[Rashi:] This will be to say that God is with us. And this is the sign that after the na'arah who will have never prophesied in all her life and with him (the son) will come the Holy Spirit. And that has been said in [Talmud tractate] Sotah, "and he will draw near to the prophetess," etc. We never find a prophet's wife is called a prophetess unless she prophesied. And there are some who understand this to be referring to Chizkiyahu (Hezekiah). But this is impossible. After you count the years you will find that Chizkiyahu would have been born nine years before his father's kingship began. And there are some who interpret this to mean that this is the sign, that she was an 'almah for whom it was not appropriate that she give birth รณ or, with Hebrew r'uyah translated differently, the 'almah was not suited to giving birth, i.e., she was too young.
  Contrary to the Buksbazen citation, Rashi never explicitly says that the na'arah has never in her life had intercourse with any man (i.e., is a virgin). Rather, he simply defines the 'almah as a na'arah and then says that some interpret this to mean either that it was improper for her to give birth (presumably because she was unmarried, in which case what would be proper is that she would be a virgin) or that she was too young to be physically capable of giving birth (in which case, unless she had been abused, she would be a virgin).

I regret misrepresenting Rashi. (Stern says), Nevertheless, even without the Rashi paragraph, I believe the overall case I have made for understanding the 'almah of Isaiah 7:14 as a virgin remains convincing.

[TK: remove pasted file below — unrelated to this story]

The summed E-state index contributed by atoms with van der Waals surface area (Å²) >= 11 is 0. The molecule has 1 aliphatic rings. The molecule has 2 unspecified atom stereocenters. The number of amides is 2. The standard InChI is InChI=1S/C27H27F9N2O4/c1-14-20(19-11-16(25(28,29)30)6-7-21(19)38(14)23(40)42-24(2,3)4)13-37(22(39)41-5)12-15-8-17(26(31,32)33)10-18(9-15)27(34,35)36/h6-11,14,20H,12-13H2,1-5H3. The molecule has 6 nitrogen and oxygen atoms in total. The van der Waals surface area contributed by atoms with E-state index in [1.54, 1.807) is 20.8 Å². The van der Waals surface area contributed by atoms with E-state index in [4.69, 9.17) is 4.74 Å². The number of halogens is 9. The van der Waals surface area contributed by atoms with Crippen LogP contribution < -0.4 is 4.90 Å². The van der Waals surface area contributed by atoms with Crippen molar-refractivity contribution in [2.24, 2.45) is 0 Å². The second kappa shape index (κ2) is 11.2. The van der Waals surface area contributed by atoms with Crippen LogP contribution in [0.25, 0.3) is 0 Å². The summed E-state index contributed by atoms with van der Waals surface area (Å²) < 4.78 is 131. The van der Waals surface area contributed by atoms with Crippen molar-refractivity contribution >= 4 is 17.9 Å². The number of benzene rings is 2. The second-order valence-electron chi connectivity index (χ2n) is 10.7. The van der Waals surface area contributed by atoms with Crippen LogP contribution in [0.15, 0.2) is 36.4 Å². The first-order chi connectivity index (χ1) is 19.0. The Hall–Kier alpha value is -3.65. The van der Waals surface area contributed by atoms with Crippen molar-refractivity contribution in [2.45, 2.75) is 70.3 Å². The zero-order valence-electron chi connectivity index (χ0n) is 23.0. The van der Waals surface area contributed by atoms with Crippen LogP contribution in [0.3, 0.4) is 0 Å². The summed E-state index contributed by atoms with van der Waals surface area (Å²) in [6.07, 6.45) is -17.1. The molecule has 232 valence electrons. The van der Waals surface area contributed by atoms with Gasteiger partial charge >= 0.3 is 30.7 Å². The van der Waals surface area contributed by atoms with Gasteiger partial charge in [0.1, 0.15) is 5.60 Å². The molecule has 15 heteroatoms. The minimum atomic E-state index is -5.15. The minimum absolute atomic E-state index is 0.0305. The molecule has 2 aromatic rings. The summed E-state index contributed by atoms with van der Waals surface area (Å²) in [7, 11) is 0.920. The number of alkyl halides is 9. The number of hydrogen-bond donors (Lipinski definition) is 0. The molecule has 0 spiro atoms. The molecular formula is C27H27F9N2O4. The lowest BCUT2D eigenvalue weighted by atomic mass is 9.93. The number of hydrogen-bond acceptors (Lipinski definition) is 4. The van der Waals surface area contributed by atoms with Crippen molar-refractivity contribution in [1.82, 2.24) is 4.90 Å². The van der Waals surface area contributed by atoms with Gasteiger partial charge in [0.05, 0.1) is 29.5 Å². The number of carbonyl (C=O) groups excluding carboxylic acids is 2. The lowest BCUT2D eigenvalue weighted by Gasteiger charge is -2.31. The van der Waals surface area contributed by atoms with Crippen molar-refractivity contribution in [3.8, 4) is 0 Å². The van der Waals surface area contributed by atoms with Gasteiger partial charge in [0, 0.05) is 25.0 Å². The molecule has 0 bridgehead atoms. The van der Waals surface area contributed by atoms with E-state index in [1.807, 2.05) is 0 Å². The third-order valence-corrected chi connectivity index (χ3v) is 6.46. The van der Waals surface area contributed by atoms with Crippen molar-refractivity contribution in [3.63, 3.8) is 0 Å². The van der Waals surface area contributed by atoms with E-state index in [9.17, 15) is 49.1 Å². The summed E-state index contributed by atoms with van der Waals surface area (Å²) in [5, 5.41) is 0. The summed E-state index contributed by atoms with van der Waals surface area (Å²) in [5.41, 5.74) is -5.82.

(A friend says that Rashi did write the paragraph as quoted, but it is not in MikraCot G'dolot. However, until someone directs me to a genuine Rashi source for it, the matter remains as I have left it in this note.)
  Also in the earlier editions I referred to a 1953 article in the Journal of Bible and Religion, in which the Jewish scholar Cyrus Gordon held that cognate languages support translating "'almah" in Isaiah 7:14 as "virgin." However, Michael Brown, a Messianic Jewish scholar with a Ph.D. in Semitics, informs me that Gordon's observations were based on an early incorrect reading of a key Ugaritic text. In this case, my error stemmed from unfamiliarity with recent scholarship.
  However, the Bible itself shows us how we can know when an 'almah is a virgin. Rivkah is called an 'almah at Gen. 24:43  but it can be deduced from Gen. 24:16 ("Neither had any man known her") that she was a virgin. In the same way, we know that the 'almah Miryam was a virgin from Luke 1:34 where she asks the angel how she can be pregnant, "since I am a virgin?"
  A possible reason for Isaiah's using the word " Almah" instead of b'tulah is that in Biblical (as opposed to later) Hebrew, "b'tulah" does not always unambiguously mean "virgin," as we learn from Joel 1:8 Lament like a b'tulah girded with sackcloth for the husband of her youth."  & Deut. 22:19 speaks of a woman after her wedding night as a b'tulah.”  (Stern, 1992).

There are actually more “objections” in this argument that Dr. David Stern addresses and I have only quoted two here for you.  I recommend both resources to you if you are interested in doing more research.  Dr. Michael Brown’s “Answering Jewish Objections to Jesus”, as well as Dr. David Stern’s “Jewish New Testament Commentary”. 

I hope I have helped you.  Above all pray for the salvation of all of our Jewish people!

Be well,

R’ Eric
Tikvat Yisrael Messianic Synagogue
Cleveland, OH.